Australia

Australia fires: 'We owe you milk' say firefighters who saved man's house

Note posted by Paul Sekfy written by Urunga RFS Image copyright PAul Sefky/Facebook
Image caption The Urunga Rural Fire Service left this note behind on Mr Sekfy's kitchen counter

An Australian man has shared a heart-warming note from firefighters who saved his home from bushfires - then apologised for drinking his milk.

Paul Sekfy returned to his New South Wales home to find a note signed by the Urunga Rural Fire Service (RFS).

"It was our pleasure to save your house... P.S. - we owe you some milk," it said.

Australia is enduring a bushfire crisis that has left three people dead and razed more than 150 homes.

More than 60 blazes are burning across New South Wales as the state braces itself for "catastrophic" conditions that are set to hit later on Tuesday.

Image copyright Getty Images
Image caption NSW has been warned of "catastrophic" conditions as a bushfire crisis continues

Mr Sekfy returned to his house over the weekend to find the note by the Urunga RFS left behind on his kitchen bench.

The note also apologised for being unable to save Mr Sekfy's sheds.

Despite this, Mr Sekfy said the note was the best he had received "since the morning after my wedding".

The post, which was shared thousands of times, eventually reached the fireman who claims to have been behind it.

"I'm happy to know my note got to you in one piece!" said Kale Hardie-Porter in a comment on Facebook, who said he was one of a group of four firefighters. "We took refuge in your house and that's when we discovered the fridge."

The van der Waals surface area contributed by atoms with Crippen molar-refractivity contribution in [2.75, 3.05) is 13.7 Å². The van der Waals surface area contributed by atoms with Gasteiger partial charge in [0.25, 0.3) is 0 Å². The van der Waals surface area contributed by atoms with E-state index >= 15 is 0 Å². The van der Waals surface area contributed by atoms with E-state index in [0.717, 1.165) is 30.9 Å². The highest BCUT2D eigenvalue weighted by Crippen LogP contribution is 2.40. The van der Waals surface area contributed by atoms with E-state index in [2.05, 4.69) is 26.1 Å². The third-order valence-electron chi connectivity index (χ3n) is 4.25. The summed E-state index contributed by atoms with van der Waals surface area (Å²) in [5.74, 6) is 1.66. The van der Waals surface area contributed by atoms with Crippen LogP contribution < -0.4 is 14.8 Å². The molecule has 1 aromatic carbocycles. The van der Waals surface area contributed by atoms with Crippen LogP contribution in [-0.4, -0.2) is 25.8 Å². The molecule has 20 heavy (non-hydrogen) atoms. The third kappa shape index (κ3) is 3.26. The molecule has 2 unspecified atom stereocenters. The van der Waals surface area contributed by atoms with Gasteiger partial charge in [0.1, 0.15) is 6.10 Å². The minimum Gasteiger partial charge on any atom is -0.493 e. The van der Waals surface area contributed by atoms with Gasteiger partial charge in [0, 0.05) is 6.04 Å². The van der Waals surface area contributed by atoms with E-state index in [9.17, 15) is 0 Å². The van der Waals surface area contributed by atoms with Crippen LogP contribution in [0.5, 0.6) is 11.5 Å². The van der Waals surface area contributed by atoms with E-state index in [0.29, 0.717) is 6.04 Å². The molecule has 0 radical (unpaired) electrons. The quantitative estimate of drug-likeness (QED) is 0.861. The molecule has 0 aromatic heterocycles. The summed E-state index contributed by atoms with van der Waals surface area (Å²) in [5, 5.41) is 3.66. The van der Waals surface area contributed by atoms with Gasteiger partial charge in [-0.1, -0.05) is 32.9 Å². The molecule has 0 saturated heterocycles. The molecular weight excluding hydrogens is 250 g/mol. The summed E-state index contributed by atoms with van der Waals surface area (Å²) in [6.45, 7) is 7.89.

Mr Hardie-Porter also apologised for his "shocking handwriting", saying it was "late and [he] could not see a thing!"

"It was our pleasure to do a little good in such horrendous conditions," he said.

Though Mr Sekfy's house was saved, he said in a comment on Facebook that the house still remained in an uninhabitable state.

"We have no power, no poles, no water, all dirty and just too smoky for the next week," he said.

Some six million people live in New South Wales.

Authorities have warned of "extreme, severe and catastrophic" conditions in the region with temperatures set to hit 37C.

They say fires will spread quickly and people in vulnerable communities have been urged to stay away from bushland, and to flee their homes before the fires escalate. More than 600 schools are closed across the state.

A fireman tackles a bushfire in Taree, New South Wales
EPA
What is a 'catastrophic' fire warning?

  • .the highest point on Australia's six-point fire danger scale

  • .results from high temperatures, strong winds and dry ground

  • .fires starting under these conditions will threaten lives

  • .homes cannot be defended from catastrophic fires

  • .the only survival advice is to leave at risk areas early

Source: Australian government

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